The U.S. Border Patrol will begin wearing cameras this year at its training academy, a test to see if the technology should be used in the field to blunt criticism about agents' use of force.
Immigration and human rights activists have long demanded that U.S. Customs and Border Protection outfit their personnel with cameras to avoid controversial incidents like the one in 2010 in San Ysidro, south of San Diego.
A witness videotaped the encounter between Anastasio Rojas and Border Patrol agents that ended in Rojas' death. The incident is still unresolved four years later.
Earlier this year, Rojas' family demanded not only better training but the use of body cameras worn by all Border Patrol agents.
CBP Commissioner R. Gil Kerlikowske announced the plans Tuesday.
"There are some complicated issues around privacy, when is the camera turned off, when is the camera turned on when you're interviewing a juvenile or a person who's a victim of domestic violence, all of those things have to be worked out under federal rules, but also the technology," he told NBC News.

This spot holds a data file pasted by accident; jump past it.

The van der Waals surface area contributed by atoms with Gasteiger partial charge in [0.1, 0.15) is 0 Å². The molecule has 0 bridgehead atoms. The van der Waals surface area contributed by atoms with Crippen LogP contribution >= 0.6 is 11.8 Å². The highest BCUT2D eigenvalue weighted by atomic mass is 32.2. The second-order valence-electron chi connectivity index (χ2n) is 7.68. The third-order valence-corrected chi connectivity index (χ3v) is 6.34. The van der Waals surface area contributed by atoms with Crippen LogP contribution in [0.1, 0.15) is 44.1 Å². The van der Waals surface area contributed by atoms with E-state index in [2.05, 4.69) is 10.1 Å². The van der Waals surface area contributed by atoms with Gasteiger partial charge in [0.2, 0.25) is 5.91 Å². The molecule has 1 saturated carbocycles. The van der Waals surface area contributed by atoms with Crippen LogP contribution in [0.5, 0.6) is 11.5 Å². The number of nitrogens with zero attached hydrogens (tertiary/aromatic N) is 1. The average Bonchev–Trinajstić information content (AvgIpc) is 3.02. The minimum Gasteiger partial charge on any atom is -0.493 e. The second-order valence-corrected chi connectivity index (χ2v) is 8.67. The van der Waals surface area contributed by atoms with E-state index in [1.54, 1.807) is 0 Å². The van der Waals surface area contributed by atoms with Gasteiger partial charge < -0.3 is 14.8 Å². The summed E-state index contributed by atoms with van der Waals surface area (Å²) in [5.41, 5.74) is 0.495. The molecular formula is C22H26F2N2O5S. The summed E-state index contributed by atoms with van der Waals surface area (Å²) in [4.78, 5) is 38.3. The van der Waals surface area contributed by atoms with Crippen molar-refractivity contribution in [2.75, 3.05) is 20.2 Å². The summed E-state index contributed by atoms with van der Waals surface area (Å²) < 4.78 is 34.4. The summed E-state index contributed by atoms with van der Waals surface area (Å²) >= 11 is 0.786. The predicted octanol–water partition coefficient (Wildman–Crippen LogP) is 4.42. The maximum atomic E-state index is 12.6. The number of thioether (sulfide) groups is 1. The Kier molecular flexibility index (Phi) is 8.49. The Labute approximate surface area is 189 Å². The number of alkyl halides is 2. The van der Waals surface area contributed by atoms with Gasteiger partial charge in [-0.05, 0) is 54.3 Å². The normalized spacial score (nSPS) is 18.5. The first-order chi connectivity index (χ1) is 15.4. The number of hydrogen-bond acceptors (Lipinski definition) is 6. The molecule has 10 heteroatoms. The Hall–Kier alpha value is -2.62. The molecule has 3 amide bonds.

Testing will occur at the Border Patrol academy in Artesia, New Mexico and will include a number of different units.
Kerlikowske didn't say how many cameras were bought or discuss when or whether they would be introduced to any of the roughly 21,000 agents in the field.
The move is likely to meet opposition from the National Border Patrol Council, the union representing more than 17,000 agents. Its leadership has said cameras would be expensive and may cause agents to hesitate when their lives are threatened.
A representative for San Diego-based agents told NBC 7 the decision is a double-edged sword that could potentially place an agent in danger.
The union released a statement that said in part, "Use of force, depending on the situation, can be fluid and dynamic where seconds could make the difference."
Pedro Rios with the American Friends Service Committee said the news is welcome for human-rights activists.
"The sooner we have them on the agents the better. The better we're able to assure that there's greater accountability for how they operate in the field and ensure the protection of everyone is a priority in this case," Rio said.